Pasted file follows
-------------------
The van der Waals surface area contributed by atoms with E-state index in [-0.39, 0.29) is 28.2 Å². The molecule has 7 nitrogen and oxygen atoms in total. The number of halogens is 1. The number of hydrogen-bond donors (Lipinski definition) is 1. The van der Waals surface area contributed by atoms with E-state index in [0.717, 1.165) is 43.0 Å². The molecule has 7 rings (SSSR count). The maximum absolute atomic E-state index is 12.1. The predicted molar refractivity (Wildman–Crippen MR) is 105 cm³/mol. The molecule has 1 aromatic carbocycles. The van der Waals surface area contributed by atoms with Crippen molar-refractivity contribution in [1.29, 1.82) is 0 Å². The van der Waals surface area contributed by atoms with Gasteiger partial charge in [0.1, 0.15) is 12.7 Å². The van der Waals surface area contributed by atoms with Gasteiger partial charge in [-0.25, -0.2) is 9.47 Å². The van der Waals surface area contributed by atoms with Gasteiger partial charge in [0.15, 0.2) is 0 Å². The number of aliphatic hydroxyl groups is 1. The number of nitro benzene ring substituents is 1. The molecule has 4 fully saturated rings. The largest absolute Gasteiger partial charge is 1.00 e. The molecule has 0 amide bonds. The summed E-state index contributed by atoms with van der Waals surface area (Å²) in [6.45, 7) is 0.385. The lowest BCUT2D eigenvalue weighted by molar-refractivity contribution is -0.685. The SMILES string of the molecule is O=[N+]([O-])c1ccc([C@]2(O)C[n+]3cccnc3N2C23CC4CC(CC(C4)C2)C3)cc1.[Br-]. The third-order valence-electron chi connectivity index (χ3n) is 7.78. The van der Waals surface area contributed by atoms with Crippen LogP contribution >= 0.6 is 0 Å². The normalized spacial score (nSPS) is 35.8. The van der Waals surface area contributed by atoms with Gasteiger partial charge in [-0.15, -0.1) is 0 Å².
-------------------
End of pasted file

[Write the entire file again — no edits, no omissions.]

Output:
The van der Waals surface area contributed by atoms with E-state index in [-0.39, 0.29) is 28.2 Å². The molecule has 7 nitrogen and oxygen atoms in total. The number of halogens is 1. The number of hydrogen-bond donors (Lipinski definition) is 1. The van der Waals surface area contributed by atoms with E-state index in [0.717, 1.165) is 43.0 Å². The molecule has 7 rings (SSSR count). The maximum absolute atomic E-state index is 12.1. The predicted molar refractivity (Wildman–Crippen MR) is 105 cm³/mol. The molecule has 1 aromatic carbocycles. The van der Waals surface area contributed by atoms with Crippen molar-refractivity contribution in [1.29, 1.82) is 0 Å². The van der Waals surface area contributed by atoms with Gasteiger partial charge in [0.1, 0.15) is 12.7 Å². The van der Waals surface area contributed by atoms with Gasteiger partial charge in [-0.25, -0.2) is 9.47 Å². The van der Waals surface area contributed by atoms with Gasteiger partial charge in [0.15, 0.2) is 0 Å². The number of aliphatic hydroxyl groups is 1. The number of nitro benzene ring substituents is 1. The molecule has 4 fully saturated rings. The largest absolute Gasteiger partial charge is 1.00 e. The molecule has 0 amide bonds. The summed E-state index contributed by atoms with van der Waals surface area (Å²) in [6.45, 7) is 0.385. The lowest BCUT2D eigenvalue weighted by molar-refractivity contribution is -0.685. The SMILES string of the molecule is O=[N+]([O-])c1ccc([C@]2(O)C[n+]3cccnc3N2C23CC4CC(CC(C4)C2)C3)cc1.[Br-]. The third-order valence-electron chi connectivity index (χ3n) is 7.78. The van der Waals surface area contributed by atoms with Crippen LogP contribution >= 0.6 is 0 Å². The normalized spacial score (nSPS) is 35.8. The van der Waals surface area contributed by atoms with Gasteiger partial charge in [-0.15, -0.1) is 0 Å².